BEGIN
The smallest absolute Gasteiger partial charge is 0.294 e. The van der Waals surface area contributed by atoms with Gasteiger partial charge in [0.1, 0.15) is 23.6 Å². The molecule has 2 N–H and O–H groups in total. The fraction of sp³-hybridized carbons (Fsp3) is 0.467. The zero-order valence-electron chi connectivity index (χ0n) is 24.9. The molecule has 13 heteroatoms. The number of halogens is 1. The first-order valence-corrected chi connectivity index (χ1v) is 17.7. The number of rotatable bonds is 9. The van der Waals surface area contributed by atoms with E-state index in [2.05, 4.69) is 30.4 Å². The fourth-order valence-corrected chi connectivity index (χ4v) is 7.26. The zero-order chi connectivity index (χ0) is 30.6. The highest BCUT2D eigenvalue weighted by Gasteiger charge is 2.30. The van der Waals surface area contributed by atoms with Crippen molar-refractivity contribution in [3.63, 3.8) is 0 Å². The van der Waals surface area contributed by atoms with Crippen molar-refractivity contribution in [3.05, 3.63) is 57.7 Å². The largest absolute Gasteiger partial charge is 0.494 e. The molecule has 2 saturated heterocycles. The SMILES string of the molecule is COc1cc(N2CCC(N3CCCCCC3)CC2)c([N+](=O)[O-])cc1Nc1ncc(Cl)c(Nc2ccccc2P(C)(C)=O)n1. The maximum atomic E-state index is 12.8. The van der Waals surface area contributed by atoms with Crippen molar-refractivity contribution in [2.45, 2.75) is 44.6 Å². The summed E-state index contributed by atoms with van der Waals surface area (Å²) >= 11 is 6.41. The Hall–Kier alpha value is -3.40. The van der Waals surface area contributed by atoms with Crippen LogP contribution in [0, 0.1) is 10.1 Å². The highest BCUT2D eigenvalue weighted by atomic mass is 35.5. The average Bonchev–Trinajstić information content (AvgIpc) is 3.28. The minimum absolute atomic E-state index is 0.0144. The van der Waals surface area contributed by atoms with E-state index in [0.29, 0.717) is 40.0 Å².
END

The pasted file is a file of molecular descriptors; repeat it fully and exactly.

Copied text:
The smallest absolute Gasteiger partial charge is 0.294 e. The van der Waals surface area contributed by atoms with Gasteiger partial charge in [0.1, 0.15) is 23.6 Å². The molecule has 2 N–H and O–H groups in total. The fraction of sp³-hybridized carbons (Fsp3) is 0.467. The zero-order valence-electron chi connectivity index (χ0n) is 24.9. The molecule has 13 heteroatoms. The number of halogens is 1. The first-order valence-corrected chi connectivity index (χ1v) is 17.7. The number of rotatable bonds is 9. The van der Waals surface area contributed by atoms with E-state index in [2.05, 4.69) is 30.4 Å². The fourth-order valence-corrected chi connectivity index (χ4v) is 7.26. The zero-order chi connectivity index (χ0) is 30.6. The highest BCUT2D eigenvalue weighted by Gasteiger charge is 2.30. The van der Waals surface area contributed by atoms with Crippen molar-refractivity contribution in [3.63, 3.8) is 0 Å². The van der Waals surface area contributed by atoms with Crippen molar-refractivity contribution in [3.05, 3.63) is 57.7 Å². The largest absolute Gasteiger partial charge is 0.494 e. The molecule has 2 saturated heterocycles. The SMILES string of the molecule is COc1cc(N2CCC(N3CCCCCC3)CC2)c([N+](=O)[O-])cc1Nc1ncc(Cl)c(Nc2ccccc2P(C)(C)=O)n1. The maximum atomic E-state index is 12.8. The van der Waals surface area contributed by atoms with Crippen molar-refractivity contribution in [2.45, 2.75) is 44.6 Å². The summed E-state index contributed by atoms with van der Waals surface area (Å²) >= 11 is 6.41. The Hall–Kier alpha value is -3.40. The van der Waals surface area contributed by atoms with Crippen LogP contribution in [0, 0.1) is 10.1 Å². The highest BCUT2D eigenvalue weighted by atomic mass is 35.5. The average Bonchev–Trinajstić information content (AvgIpc) is 3.28. The minimum absolute atomic E-state index is 0.0144. The van der Waals surface area contributed by atoms with E-state index in [0.29, 0.717) is 40.0 Å².